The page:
One common misconception about evolution is that it produces “better” organisms with time – a seductive opinion to humans who would like to think of themselves as the pinnacle of natural selection. In a way, it’s an easy error to make, for who would look at a single-celled bacterium next to a human and think that the four billion years of evolution between the two species hadn’t produced some improvements? But when Ariel Fernández and Michael Lynch compared the proteins that bacteria and humans share, they found that the unicellular organisms held a surprising advantage. Though the overall shape of the proteins were the same, the human proteins were leakier, more vulnerable to the destabilizing effects of water than those of the bacteria.
But according to the paper published yesterday by Fernández and Lynch in Nature, those protein flaws may have been the key spark that led to the evolution of complex organisms.
“We hate to hear that our structures are actually lousier,” said Fernández, a visiting scholar at the University of Chicago and senior researcher at the Mathematics Institute of Argentina (IAM) in Buenos Aires . “But that has a good side to it. Because they are lousier, they are more likely to participate in complexes, and we have a much better chance of achieving more sophisticated function through teamwork. Instead of being a loner, the protein is a team player.”
The engineering advantage of bacteria over humans boils down to one simple fact: they will always far outnumber us. Billions of bacterial organisms can fit into a single Petri dish, and in a single human body there are over 100 times more bacterial cells than there are humans on Earth . When a genetic mutation with a negative effect pops into existence in these huge populations, natural selection quickly disposes of it, preserving the integrity of the protein that gene encodes. But when a mildly negative mutation appears in a relatively small population, such as that of humans or elephants or pine trees, selection is less efficient and the mutation may spread – a phenomenon called genetic drift.
The direct effect of these mild mutations would be to introduce minor flaws into the structure of proteins. If the change in protein function was too severe, it would cease to function and likely kill the organism. But if the change was just a small nick in the armor of the protein, making it chemically more vulnerable to water, the mutation might stick around long enough to be passed on to offspring. That theory informed Fernández and Lynch’s hypothesis: proteins from species with small population sizes would contain more of these flaws than those from species with large populations.
Their idea was proven true: compare the same protein between, say, humans, flatworms, and bacteria, and you’ll find a descending frequency of protein flaws. Even within a single species, the difference can be measured. Some bacteria have both endosymbiotic populations that live inside other organisms and larger, free-living populations, and the proteins from the endosymbiotes were found to contain more structural errors than their free-living peers.
But the exciting part is what happens after those errors accumulate. A protein more vulnerable to chemically reacting with water wants to protect those flaws as well as possible. One easy way to do this is to cover up those flaws, by becoming “sticky” and binding with another protein. These interactions create new possibilities for biology – suddenly a simple protein becomes a multi-protein complex that can be regulated and modified in new ways. And if those new complexes work better than than the protein by itself, natural selection can take over and spread the mutated gene for the flawed-but-useful protein through the population.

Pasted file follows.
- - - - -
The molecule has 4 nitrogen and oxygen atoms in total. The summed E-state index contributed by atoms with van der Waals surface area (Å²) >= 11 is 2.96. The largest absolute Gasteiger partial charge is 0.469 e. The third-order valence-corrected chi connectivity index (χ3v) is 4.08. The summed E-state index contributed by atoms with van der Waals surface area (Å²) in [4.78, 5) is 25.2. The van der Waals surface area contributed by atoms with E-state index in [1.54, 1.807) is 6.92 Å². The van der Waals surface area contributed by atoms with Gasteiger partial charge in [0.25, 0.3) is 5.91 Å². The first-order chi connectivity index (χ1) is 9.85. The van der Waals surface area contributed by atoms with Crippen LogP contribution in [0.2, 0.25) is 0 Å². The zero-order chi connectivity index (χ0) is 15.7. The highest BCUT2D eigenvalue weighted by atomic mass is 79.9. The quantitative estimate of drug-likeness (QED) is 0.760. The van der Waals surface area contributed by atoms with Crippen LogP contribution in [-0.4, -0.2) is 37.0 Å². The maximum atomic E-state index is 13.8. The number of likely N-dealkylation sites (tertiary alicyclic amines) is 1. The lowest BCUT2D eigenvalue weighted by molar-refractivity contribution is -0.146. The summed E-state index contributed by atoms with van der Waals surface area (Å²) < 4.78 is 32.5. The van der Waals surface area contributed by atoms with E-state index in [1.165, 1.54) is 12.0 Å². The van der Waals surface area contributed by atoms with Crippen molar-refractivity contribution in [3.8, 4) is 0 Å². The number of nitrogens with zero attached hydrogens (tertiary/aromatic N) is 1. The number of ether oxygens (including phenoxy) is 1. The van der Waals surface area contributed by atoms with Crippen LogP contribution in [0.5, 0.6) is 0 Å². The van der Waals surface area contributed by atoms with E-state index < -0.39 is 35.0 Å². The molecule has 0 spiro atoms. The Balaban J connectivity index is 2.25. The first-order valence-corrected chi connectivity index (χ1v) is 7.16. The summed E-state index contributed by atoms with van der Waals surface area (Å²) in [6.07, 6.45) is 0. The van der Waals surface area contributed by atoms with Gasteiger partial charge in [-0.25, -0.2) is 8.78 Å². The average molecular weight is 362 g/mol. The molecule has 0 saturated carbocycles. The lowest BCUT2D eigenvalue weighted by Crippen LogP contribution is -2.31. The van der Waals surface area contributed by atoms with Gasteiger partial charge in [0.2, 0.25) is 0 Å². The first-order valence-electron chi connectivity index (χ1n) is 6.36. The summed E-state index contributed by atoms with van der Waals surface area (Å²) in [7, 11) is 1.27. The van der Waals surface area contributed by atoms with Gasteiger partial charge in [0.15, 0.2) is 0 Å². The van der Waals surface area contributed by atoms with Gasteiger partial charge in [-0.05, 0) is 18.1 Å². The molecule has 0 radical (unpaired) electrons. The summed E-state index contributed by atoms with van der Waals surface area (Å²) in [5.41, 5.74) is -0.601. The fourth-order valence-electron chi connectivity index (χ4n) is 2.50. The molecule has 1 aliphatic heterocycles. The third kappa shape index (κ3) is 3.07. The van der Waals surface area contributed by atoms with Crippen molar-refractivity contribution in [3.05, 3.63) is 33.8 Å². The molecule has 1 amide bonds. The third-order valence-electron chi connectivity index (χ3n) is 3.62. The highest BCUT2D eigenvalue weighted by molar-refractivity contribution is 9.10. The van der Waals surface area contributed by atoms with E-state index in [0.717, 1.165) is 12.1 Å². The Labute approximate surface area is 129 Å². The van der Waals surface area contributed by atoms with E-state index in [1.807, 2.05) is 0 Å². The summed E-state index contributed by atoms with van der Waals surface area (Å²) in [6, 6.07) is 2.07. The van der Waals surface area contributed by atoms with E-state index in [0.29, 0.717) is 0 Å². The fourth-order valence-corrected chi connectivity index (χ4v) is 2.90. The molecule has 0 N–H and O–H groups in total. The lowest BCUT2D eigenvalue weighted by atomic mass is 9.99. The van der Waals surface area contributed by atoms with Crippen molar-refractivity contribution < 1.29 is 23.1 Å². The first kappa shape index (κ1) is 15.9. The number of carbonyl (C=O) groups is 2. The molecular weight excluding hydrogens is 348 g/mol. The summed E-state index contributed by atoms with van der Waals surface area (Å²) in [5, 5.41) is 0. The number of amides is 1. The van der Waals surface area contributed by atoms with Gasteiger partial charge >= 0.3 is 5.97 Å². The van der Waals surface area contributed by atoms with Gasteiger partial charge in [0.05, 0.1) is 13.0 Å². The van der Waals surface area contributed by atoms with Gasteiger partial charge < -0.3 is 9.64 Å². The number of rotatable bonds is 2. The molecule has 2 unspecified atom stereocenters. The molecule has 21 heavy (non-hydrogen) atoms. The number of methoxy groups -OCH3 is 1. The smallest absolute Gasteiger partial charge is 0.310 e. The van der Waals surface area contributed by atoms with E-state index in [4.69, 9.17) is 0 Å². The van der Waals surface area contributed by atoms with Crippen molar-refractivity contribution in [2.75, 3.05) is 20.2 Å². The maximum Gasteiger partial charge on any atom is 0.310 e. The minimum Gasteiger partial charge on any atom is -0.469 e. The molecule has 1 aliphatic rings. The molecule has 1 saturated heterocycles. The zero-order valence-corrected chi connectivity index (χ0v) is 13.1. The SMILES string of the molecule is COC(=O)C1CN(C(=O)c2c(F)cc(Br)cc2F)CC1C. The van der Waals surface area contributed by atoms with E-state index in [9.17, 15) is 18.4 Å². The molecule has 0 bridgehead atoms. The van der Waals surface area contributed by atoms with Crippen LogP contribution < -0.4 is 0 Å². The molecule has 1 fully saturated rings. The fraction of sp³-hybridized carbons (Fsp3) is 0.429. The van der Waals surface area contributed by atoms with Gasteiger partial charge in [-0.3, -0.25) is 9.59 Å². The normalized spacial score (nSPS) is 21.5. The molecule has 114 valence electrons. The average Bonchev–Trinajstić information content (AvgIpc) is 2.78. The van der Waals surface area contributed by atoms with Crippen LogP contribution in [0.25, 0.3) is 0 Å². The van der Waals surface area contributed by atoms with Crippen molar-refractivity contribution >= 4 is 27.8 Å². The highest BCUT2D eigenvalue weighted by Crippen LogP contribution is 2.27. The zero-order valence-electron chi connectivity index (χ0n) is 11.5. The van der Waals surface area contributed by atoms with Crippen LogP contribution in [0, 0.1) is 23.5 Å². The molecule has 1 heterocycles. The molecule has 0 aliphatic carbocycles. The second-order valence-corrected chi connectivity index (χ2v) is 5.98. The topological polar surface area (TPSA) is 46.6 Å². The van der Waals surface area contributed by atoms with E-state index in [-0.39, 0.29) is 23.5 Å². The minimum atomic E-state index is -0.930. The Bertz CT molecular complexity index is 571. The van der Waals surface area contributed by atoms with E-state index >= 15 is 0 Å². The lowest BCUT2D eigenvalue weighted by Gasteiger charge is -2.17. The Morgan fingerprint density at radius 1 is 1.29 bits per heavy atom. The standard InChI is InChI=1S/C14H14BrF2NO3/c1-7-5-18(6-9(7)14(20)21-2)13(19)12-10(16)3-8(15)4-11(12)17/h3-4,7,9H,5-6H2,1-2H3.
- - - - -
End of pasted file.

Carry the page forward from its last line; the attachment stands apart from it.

“It’s not an argument against selection, it’s an argument for non-adaptive mechanisms opening up new evolutionary pathways that wouldn’t have been there before,” said Lynch, professor of biology at Indiana University. “It’s those first little nicks getting into the protein armor that essentially open up a new selective environment.”
That’s a provocative idea in evolutionary biology – instead of natural selection producing ever greater complexity, the random appearance of protein errors and stickiness may have jump-started the journey from microbe to man. However, this strategy could go wrong, the authors warned. If too many errors are introduced into a protein, it can become too reactive, a phenomenon seen with prions, amyloid-beta, and tau proteins which form dangerous aggregates underlying encephalopathy and Alzheimer’s disease. The sweet spot is the “twilight between order and disorder,” Fernández said.
“This is a novel bridge between protein chemistry and evolutionary biology,” Lynch said. “I hope that it causes us to pause and think about how evolution operates in new ways that we haven’t thought about before.”
The idea could also be useful for scientists in the growing field of bioengineering. Researchers are trying to use the tools of natural selection to “evolve” better materials that self-assemble or self-repair. But the history of life on Earth suggests that introducing a little imperfection and randomness into the process might be the secret to creating complex results.
“Natural designs are often one notch more sophisticated than the best engineering,” Fernández said. “This is another example: Nature doesn’t change the molecular machinery, but somehow it tinkers with it in subtle ways through the wrapping.”
Fernández, A., & Lynch, M. (2011). Non-adaptive origins of interactome complexity Nature DOI: 10.1038/nature09992